An interesting article recently appeared on CNN.com discussing ways in which parents need to reevaluate placing gender stereotypes on our children, specifically boys.William Pollack, assistant clinical professor of psychology at Harvard Medical School, and author of "Real Boys," believes that for boys to be happy and healthy, they must be allowed to have feelings, to show empathy, and to be able to express the range of emotions encouraged in girls. Pollack is concerned that parents are continuing to adhere to what he calls "The Boy Code" in raising our young men - bringing boys up to be stoic, hide their feelings, to become quickly independent of their parents (their mothers especially). In short, not to be like girls.Pollack is not saying that we shouldn't respect the differences between boys and girls, whatever we perceive them to be. But the idea of defining male and female as opposites (as we do in this culture) is misguided and leads us into trouble. It implies that boys must not only separate from their mothers but reject the qualities associated with them.
"We know what we get when a boy is raised with the code," says Olga Silverstein, family therapist and author of "The Courage to Raise Good Men." "A mask of masculinity, false bravado, the need to be aggressive and to win, and to ignore or repress feelings of vulnerability. These are the men who seem strong but who are, ironically, weakest in many ways because they're hiding or are unaware of their neediness and are poorly equipped to engage in any kind of honest relationship."Silverstein goes on to suggest some important ways to ensure that our sons grown into whole human beings:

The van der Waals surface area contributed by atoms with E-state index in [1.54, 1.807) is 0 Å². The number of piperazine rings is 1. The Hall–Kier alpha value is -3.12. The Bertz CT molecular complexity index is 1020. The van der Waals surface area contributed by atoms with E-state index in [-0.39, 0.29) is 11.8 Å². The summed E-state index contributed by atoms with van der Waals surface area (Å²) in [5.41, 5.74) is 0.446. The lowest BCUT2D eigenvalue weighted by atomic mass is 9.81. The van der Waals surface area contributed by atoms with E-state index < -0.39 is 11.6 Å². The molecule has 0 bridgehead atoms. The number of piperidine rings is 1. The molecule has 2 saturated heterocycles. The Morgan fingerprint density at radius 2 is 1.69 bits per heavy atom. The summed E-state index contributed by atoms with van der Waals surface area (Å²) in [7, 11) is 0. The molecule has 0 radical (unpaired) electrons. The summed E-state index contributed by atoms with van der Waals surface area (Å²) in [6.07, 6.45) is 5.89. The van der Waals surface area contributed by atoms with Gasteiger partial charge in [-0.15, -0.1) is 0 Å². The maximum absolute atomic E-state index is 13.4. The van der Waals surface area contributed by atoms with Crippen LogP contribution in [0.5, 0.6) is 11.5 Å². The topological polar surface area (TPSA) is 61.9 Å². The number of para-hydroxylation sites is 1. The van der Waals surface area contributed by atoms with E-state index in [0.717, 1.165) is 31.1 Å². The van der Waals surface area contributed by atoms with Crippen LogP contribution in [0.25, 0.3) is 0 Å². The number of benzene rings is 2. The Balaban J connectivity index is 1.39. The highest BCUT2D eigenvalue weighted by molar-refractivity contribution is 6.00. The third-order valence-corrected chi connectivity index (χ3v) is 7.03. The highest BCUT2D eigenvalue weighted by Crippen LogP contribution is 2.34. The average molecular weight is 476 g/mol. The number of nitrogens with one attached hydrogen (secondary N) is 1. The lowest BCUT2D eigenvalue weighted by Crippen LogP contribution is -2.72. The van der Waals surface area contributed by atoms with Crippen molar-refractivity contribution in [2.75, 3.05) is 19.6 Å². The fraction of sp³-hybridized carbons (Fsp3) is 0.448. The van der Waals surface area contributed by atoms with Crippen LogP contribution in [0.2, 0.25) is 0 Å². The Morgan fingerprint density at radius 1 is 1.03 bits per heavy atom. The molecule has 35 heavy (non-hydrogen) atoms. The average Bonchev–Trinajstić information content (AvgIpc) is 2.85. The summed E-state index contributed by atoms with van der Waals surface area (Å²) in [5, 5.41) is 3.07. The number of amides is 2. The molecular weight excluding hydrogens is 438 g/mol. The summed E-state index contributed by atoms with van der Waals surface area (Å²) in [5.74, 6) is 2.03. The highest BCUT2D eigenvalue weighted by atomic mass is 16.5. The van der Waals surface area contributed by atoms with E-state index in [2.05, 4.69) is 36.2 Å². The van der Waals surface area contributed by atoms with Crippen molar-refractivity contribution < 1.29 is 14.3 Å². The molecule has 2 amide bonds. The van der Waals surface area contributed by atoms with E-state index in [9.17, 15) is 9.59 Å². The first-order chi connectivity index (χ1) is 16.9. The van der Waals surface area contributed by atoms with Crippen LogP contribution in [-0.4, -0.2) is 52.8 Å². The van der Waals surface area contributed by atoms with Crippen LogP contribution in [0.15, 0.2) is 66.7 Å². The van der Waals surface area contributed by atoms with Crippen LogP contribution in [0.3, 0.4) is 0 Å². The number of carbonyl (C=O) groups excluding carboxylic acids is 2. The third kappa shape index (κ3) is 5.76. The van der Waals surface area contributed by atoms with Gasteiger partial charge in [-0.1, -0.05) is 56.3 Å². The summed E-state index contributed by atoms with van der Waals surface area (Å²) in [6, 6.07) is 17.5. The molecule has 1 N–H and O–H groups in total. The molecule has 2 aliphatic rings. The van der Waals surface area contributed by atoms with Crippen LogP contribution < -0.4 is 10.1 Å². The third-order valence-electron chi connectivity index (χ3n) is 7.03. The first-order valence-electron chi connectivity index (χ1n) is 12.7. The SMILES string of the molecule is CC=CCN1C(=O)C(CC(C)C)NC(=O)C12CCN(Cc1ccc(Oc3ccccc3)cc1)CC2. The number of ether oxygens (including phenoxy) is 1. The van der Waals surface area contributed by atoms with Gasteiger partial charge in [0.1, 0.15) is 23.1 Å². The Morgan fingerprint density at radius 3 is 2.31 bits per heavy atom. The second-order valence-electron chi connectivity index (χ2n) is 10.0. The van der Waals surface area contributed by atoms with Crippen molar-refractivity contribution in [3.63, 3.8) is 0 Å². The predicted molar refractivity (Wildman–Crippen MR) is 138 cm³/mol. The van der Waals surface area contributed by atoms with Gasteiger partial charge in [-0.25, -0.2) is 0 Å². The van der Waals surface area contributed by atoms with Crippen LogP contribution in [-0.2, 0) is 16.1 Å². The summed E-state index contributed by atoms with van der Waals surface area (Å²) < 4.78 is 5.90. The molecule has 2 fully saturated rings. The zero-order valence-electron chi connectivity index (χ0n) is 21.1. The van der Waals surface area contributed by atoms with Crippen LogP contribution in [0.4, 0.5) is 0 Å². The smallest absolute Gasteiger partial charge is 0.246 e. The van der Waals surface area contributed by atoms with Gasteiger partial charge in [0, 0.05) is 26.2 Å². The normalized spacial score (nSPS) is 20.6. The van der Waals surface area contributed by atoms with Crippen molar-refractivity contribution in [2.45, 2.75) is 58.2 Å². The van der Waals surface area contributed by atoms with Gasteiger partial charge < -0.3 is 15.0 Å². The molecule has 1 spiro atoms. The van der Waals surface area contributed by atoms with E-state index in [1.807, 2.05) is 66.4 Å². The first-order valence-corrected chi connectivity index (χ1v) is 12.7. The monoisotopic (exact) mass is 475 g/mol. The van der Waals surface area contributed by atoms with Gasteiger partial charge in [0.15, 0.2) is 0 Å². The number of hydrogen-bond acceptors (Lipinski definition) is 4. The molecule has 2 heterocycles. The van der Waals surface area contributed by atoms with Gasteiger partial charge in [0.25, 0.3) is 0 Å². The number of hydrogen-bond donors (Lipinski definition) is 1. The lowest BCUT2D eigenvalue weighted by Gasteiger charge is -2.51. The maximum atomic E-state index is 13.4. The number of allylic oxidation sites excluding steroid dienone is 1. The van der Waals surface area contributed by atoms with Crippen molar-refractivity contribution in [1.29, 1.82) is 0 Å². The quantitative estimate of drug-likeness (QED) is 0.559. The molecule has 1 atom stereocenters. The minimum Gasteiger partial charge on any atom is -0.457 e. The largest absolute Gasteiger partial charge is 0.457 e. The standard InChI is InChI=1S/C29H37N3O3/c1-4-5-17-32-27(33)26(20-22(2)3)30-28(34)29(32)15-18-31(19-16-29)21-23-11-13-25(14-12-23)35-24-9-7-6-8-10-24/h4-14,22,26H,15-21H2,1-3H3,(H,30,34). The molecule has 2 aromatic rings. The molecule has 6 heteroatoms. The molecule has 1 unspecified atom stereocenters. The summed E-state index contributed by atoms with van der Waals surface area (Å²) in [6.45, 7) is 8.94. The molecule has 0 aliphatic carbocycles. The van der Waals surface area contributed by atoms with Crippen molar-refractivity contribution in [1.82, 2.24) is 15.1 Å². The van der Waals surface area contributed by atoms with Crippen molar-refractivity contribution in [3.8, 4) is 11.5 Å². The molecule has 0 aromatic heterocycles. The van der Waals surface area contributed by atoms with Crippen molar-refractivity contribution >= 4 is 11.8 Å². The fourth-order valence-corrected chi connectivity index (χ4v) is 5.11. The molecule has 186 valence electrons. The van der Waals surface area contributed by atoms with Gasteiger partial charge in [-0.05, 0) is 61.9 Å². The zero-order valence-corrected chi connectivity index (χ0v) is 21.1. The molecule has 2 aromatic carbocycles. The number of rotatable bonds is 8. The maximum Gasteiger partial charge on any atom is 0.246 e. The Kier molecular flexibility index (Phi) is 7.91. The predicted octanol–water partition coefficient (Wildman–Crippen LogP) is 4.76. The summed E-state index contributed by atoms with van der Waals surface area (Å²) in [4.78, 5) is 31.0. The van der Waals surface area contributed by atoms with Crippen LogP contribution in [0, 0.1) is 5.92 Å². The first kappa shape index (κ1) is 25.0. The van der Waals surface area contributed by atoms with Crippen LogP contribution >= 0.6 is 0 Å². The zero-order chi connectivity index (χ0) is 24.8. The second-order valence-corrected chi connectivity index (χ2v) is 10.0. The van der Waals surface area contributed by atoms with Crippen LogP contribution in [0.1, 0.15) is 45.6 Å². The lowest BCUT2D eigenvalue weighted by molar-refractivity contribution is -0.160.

- Continue to talk to them about our feelings and their own and not let them get away with putting us off.
- Do not be afraid to demonstrate our affection or anger or disapproval.
- Be honest about what we like and don't like about the way they act, supporting empathy, self-knowledge, and respect for feminine qualities.
- Help them understand that both men and women can model how to raise a good person.
A child who is fully and deeply loved, who learns to acknowledge his feelings and is well equipped to express them, and who learns to take responsibility for his actions, to value compassion and live it daily - this is the boy who will grow into a man who'll make a loving companion. That's good for the woman he marries. Even better for the man he becomes.